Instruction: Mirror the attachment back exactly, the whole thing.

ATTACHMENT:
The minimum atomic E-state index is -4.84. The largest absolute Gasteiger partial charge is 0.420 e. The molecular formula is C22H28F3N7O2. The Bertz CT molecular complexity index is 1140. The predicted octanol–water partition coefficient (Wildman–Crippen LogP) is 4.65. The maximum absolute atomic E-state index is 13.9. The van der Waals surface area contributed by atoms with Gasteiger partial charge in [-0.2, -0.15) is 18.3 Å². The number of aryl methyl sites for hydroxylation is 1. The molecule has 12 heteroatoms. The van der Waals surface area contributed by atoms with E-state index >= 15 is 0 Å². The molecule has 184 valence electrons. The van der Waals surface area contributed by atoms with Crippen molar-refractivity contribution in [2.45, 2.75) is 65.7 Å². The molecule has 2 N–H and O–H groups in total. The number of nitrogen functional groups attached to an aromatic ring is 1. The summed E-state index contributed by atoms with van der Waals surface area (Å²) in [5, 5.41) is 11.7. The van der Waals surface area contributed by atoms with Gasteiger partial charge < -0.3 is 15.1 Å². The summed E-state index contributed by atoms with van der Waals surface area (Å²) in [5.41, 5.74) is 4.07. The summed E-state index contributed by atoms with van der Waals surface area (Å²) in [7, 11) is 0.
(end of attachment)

The minimum atomic E-state index is -4.84. The largest absolute Gasteiger partial charge is 0.420 e. The molecular formula is C22H28F3N7O2. The Bertz CT molecular complexity index is 1140. The predicted octanol–water partition coefficient (Wildman–Crippen LogP) is 4.65. The maximum absolute atomic E-state index is 13.9. The van der Waals surface area contributed by atoms with Gasteiger partial charge in [-0.2, -0.15) is 18.3 Å². The number of aryl methyl sites for hydroxylation is 1. The molecule has 12 heteroatoms. The van der Waals surface area contributed by atoms with E-state index >= 15 is 0 Å². The molecule has 184 valence electrons. The van der Waals surface area contributed by atoms with Crippen molar-refractivity contribution in [2.45, 2.75) is 65.7 Å². The molecule has 2 N–H and O–H groups in total. The number of nitrogen functional groups attached to an aromatic ring is 1. The summed E-state index contributed by atoms with van der Waals surface area (Å²) in [5, 5.41) is 11.7. The van der Waals surface area contributed by atoms with Gasteiger partial charge < -0.3 is 15.1 Å². The summed E-state index contributed by atoms with van der Waals surface area (Å²) in [5.41, 5.74) is 4.07. The summed E-state index contributed by atoms with van der Waals surface area (Å²) in [7, 11) is 0.